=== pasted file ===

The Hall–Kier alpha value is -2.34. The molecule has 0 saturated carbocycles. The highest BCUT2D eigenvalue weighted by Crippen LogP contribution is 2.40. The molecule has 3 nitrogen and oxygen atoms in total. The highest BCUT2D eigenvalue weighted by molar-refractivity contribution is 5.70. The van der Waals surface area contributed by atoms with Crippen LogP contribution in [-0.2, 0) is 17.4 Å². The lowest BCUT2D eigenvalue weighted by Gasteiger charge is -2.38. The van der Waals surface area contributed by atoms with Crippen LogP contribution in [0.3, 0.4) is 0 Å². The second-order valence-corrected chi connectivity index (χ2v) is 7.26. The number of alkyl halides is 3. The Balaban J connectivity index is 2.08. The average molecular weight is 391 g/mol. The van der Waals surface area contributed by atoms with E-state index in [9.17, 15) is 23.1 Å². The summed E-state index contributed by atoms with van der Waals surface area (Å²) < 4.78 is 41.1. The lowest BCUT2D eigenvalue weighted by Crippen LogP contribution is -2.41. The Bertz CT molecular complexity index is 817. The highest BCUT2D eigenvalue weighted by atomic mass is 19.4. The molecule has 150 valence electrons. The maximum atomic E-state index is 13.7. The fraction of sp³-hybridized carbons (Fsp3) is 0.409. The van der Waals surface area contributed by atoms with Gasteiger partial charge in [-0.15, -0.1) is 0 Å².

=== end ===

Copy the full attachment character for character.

The Hall–Kier alpha value is -2.34. The molecule has 0 saturated carbocycles. The highest BCUT2D eigenvalue weighted by Crippen LogP contribution is 2.40. The molecule has 3 nitrogen and oxygen atoms in total. The highest BCUT2D eigenvalue weighted by molar-refractivity contribution is 5.70. The van der Waals surface area contributed by atoms with Crippen LogP contribution in [-0.2, 0) is 17.4 Å². The lowest BCUT2D eigenvalue weighted by Gasteiger charge is -2.38. The van der Waals surface area contributed by atoms with Crippen LogP contribution in [0.3, 0.4) is 0 Å². The second-order valence-corrected chi connectivity index (χ2v) is 7.26. The number of alkyl halides is 3. The Balaban J connectivity index is 2.08. The average molecular weight is 391 g/mol. The van der Waals surface area contributed by atoms with E-state index in [9.17, 15) is 23.1 Å². The summed E-state index contributed by atoms with van der Waals surface area (Å²) < 4.78 is 41.1. The lowest BCUT2D eigenvalue weighted by Crippen LogP contribution is -2.41. The Bertz CT molecular complexity index is 817. The highest BCUT2D eigenvalue weighted by atomic mass is 19.4. The molecule has 150 valence electrons. The maximum atomic E-state index is 13.7. The fraction of sp³-hybridized carbons (Fsp3) is 0.409. The van der Waals surface area contributed by atoms with Gasteiger partial charge in [-0.15, -0.1) is 0 Å².